China Sells Genetically-Modified Mice That Costs $17, 000 Per Pair
China's Cyagen Biosciences Inc. is a center for laboratory mice in Southern China. The center acts as a maximized space for rodents that sold for as much as $17, 000 a pair.
There is an increase in the demand in China for animals that shows signs of diseases affecting humans as Chinese President Xi Jinping works to turn the country into one of the strongest in biomedical by 2025which turned brought development and discovery in medicine and in genetics. The drive of the president helped fuel the global market of genetically altered mice which is predicted to expand 7.5 percent per year as it reaches $1.59 billion by 2020.
Currently, Cyagen owns 8, 000 mice and 2,500 rats in a specialized facility in a science park on the outskirts of Guangzhou. The company also transformed a clothing factory near Shanghai to supply additional 100,000 custom-bred laboratory animals to universities and pharmaceutical companies that use the mice in everything from basic scientific research to complex drug-development projects.
Lance Han, the chairman and founder of Cyagen, said that at any time, they have 1,000 ongoing projects. One of the most popular and most expensive mouse breeds in the center is based in the Mus musculus. The breed is a domesticated house mouse species that have key genes that show the same qualities to the model diseases including diabetes to prostate cancer.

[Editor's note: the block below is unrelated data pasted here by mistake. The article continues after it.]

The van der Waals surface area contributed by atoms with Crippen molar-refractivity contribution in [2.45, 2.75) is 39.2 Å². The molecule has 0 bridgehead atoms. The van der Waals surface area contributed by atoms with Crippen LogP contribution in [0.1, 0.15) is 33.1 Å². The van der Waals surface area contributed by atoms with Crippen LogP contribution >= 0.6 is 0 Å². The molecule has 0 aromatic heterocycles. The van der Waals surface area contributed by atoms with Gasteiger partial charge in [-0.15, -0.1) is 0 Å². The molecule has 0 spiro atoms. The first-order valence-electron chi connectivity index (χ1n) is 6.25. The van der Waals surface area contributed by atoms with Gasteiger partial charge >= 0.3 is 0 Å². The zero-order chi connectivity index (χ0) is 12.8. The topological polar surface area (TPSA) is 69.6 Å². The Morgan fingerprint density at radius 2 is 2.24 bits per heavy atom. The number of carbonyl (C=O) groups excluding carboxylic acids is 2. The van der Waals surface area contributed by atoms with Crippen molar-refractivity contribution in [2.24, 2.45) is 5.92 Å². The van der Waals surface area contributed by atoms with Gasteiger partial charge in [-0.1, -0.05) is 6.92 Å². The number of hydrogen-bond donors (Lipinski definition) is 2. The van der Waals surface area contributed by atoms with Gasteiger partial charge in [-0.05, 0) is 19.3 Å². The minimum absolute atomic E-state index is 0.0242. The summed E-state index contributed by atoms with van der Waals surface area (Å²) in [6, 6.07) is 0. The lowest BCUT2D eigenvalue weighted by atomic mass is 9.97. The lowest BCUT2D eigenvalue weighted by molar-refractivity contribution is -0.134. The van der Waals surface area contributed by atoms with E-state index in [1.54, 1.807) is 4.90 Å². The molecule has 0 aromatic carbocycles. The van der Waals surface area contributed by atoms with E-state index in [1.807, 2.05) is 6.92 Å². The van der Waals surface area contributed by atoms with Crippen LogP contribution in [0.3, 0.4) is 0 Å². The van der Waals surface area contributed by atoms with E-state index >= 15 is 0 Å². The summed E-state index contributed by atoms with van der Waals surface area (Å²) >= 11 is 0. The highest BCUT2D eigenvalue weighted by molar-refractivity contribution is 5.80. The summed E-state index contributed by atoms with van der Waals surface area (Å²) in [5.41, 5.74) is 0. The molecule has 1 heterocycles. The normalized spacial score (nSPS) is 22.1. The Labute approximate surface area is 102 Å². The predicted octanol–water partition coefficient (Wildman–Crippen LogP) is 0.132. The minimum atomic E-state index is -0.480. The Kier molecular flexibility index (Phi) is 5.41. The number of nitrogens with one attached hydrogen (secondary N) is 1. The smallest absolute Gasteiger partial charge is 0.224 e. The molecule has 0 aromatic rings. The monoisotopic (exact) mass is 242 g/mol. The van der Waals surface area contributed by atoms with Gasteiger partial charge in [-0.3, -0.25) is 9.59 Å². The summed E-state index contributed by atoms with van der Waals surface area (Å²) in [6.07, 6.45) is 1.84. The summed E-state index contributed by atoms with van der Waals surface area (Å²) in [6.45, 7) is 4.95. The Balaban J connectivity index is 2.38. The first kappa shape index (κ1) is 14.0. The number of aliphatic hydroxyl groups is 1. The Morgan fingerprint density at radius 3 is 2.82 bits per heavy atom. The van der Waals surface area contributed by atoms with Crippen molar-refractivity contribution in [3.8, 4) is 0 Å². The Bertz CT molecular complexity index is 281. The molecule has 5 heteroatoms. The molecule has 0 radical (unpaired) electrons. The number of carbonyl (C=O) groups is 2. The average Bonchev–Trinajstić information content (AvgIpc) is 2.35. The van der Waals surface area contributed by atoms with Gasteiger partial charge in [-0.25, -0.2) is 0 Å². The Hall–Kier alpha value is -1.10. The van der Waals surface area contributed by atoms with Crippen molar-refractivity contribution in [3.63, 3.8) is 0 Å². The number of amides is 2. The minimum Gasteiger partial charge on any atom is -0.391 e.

The lab rodents are essential in China's effort to dominate the multinational biopharmaceutical companies through world-leading scientific innovation. The mice business started as a small startup and it is now attracting investors globally.
The stocks of Innovent Biologics Inc. and Shanghai Junsho Biosciences Co. soared since its initial public offerings in Hong Kong in 2018.
The companies that are developing new medications usually use lab animals for testing. Last July, Cyagen signed a partnership agreement with Taconic Biosciences Inc., an American company, to combine Tatonic's sophisticated gene-editing technology with Cyagen's influence in China. it gave the partnership an edge in the expanding field of supply of the lab animals.
Charles River Laboratories International Inc. is known as the largest provider globally of animals used for medical testing. The company bought 75 percent of the shares of a Beijing company amounting to $27 million in 2013 which now employs 650 workers in China. The company operates five facilities in Beijing and Shanghai with a combined space of 250, 000 square feet. The company also announced that they are planning to expand 36 percent more in southern and central China this 2019.